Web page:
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THE DAYS OF QUEEN BESS.
IN FOUR VOLUMES...
EN AND MANNERS; MYSTERY; ASTONISHMENT; THE
In God's name, cheerly on, courageous friends,
By this one bloody trial of sharp war,
LORD William de Mowbray and his troops meanwhile pursued their march, under the stillness of the night, without any interruption, save what arose from the nature of their route; the difficulties of this kind which, they had to encounter were indeed not a few. As it was of conVOL. II. sequence
sequence to them to use whatever speed was in their power, they quitted the high road, which would have extended their journey several miles; and though attended by skilful guides, they found it by no means an easy task to wind up the unfrequented passes of the mountains which they were obliged to cross, or to ford the numerous rivulets which obstructed their progress.
However, these were difficulties thought. lightly of by men who had been accustomed and inured to fatigue and danger, as most of Lord William's men had been, both before and since they had been taken into his service; and they made such good use of their strength and spirits, that ere the morning began to break, they found themselves within a short distance of the spot where Donald's information had given them reason to believe that Allanrod and his advanced body had halted during the night.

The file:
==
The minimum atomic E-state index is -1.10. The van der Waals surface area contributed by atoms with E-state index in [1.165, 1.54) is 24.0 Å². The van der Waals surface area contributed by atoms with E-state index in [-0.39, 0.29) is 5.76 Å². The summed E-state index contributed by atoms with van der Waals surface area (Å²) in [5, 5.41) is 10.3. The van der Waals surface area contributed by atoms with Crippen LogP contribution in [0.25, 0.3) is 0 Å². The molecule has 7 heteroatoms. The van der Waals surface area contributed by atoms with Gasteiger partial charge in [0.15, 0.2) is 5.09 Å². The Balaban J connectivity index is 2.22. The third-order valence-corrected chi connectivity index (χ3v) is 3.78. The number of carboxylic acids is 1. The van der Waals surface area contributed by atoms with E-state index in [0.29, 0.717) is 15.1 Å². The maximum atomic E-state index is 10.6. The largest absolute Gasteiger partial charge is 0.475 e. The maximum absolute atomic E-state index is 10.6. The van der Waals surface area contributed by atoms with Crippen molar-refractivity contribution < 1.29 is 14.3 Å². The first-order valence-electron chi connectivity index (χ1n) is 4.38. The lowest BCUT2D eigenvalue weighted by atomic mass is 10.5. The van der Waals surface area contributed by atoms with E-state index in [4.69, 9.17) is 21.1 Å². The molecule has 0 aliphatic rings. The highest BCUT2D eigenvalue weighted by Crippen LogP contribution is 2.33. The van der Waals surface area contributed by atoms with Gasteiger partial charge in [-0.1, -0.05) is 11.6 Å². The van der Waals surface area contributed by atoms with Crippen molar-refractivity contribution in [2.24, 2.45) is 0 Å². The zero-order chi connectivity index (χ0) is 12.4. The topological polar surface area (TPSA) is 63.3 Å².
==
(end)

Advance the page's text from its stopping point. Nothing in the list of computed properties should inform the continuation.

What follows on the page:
The cheeks of the youth Donald glow
ed with anticipated vengeance on the murderer of his father, and the ravisher of his sister's honour; and he could not forbear expressing his joy as they marched
The Baron presently commanded a halt, in order that he might have an opportu nity for consulting with his chief leader, Irwin, on the measures best to be pursued at this crisis, The situation occupied by him and his soldiers at the moment he issued this command, was one most favourable to the purpose of a short repose; it was a romantic glen, enclosed, on all sides, by rough and stupendous mountains, the frowning, craggy tops of most of which appeared to bespeak them impervious.
Placing, therefore, guards at the avenues, which were alone believed accessible by De Mowbray and his commanders, the Baron seated himself, with his friend Irwin, and the youth Donald, at the foot of one of them; while his men reclined themselves on various spots B 2 suited